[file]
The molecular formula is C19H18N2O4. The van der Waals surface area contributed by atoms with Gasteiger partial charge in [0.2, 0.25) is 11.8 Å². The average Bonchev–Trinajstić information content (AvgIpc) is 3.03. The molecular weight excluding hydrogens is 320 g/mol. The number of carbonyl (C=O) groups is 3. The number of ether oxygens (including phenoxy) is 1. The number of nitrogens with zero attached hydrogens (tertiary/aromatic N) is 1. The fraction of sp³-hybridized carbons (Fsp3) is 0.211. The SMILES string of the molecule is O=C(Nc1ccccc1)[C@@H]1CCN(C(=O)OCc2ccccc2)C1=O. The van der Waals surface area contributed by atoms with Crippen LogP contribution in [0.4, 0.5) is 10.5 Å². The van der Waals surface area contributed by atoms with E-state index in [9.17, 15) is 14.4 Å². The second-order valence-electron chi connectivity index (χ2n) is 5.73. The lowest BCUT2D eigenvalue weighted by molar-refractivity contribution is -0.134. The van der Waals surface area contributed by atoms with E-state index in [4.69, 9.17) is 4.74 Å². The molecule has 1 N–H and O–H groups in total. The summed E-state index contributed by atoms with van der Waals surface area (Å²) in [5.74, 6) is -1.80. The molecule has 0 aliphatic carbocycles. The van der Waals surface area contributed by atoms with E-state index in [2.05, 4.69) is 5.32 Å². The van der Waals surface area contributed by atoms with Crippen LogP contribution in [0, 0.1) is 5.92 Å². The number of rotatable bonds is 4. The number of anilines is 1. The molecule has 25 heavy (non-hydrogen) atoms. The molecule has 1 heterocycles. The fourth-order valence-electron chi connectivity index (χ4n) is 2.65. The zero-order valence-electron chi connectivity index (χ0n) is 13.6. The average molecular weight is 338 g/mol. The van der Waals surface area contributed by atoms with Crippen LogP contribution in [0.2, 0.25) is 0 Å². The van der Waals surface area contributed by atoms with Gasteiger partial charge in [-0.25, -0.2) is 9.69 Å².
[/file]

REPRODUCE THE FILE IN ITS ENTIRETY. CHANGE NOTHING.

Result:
The molecular formula is C19H18N2O4. The van der Waals surface area contributed by atoms with Gasteiger partial charge in [0.2, 0.25) is 11.8 Å². The average Bonchev–Trinajstić information content (AvgIpc) is 3.03. The molecular weight excluding hydrogens is 320 g/mol. The number of carbonyl (C=O) groups is 3. The number of ether oxygens (including phenoxy) is 1. The number of nitrogens with zero attached hydrogens (tertiary/aromatic N) is 1. The fraction of sp³-hybridized carbons (Fsp3) is 0.211. The SMILES string of the molecule is O=C(Nc1ccccc1)[C@@H]1CCN(C(=O)OCc2ccccc2)C1=O. The van der Waals surface area contributed by atoms with Crippen LogP contribution in [0.4, 0.5) is 10.5 Å². The van der Waals surface area contributed by atoms with E-state index in [9.17, 15) is 14.4 Å². The second-order valence-electron chi connectivity index (χ2n) is 5.73. The lowest BCUT2D eigenvalue weighted by molar-refractivity contribution is -0.134. The van der Waals surface area contributed by atoms with E-state index in [4.69, 9.17) is 4.74 Å². The molecule has 1 N–H and O–H groups in total. The summed E-state index contributed by atoms with van der Waals surface area (Å²) in [5.74, 6) is -1.80. The molecule has 0 aliphatic carbocycles. The van der Waals surface area contributed by atoms with E-state index in [2.05, 4.69) is 5.32 Å². The van der Waals surface area contributed by atoms with Crippen LogP contribution in [0, 0.1) is 5.92 Å². The number of rotatable bonds is 4. The number of anilines is 1. The molecule has 25 heavy (non-hydrogen) atoms. The molecule has 1 heterocycles. The fourth-order valence-electron chi connectivity index (χ4n) is 2.65. The zero-order valence-electron chi connectivity index (χ0n) is 13.6. The average molecular weight is 338 g/mol. The van der Waals surface area contributed by atoms with Crippen LogP contribution in [0.2, 0.25) is 0 Å². The van der Waals surface area contributed by atoms with Gasteiger partial charge in [-0.25, -0.2) is 9.69 Å².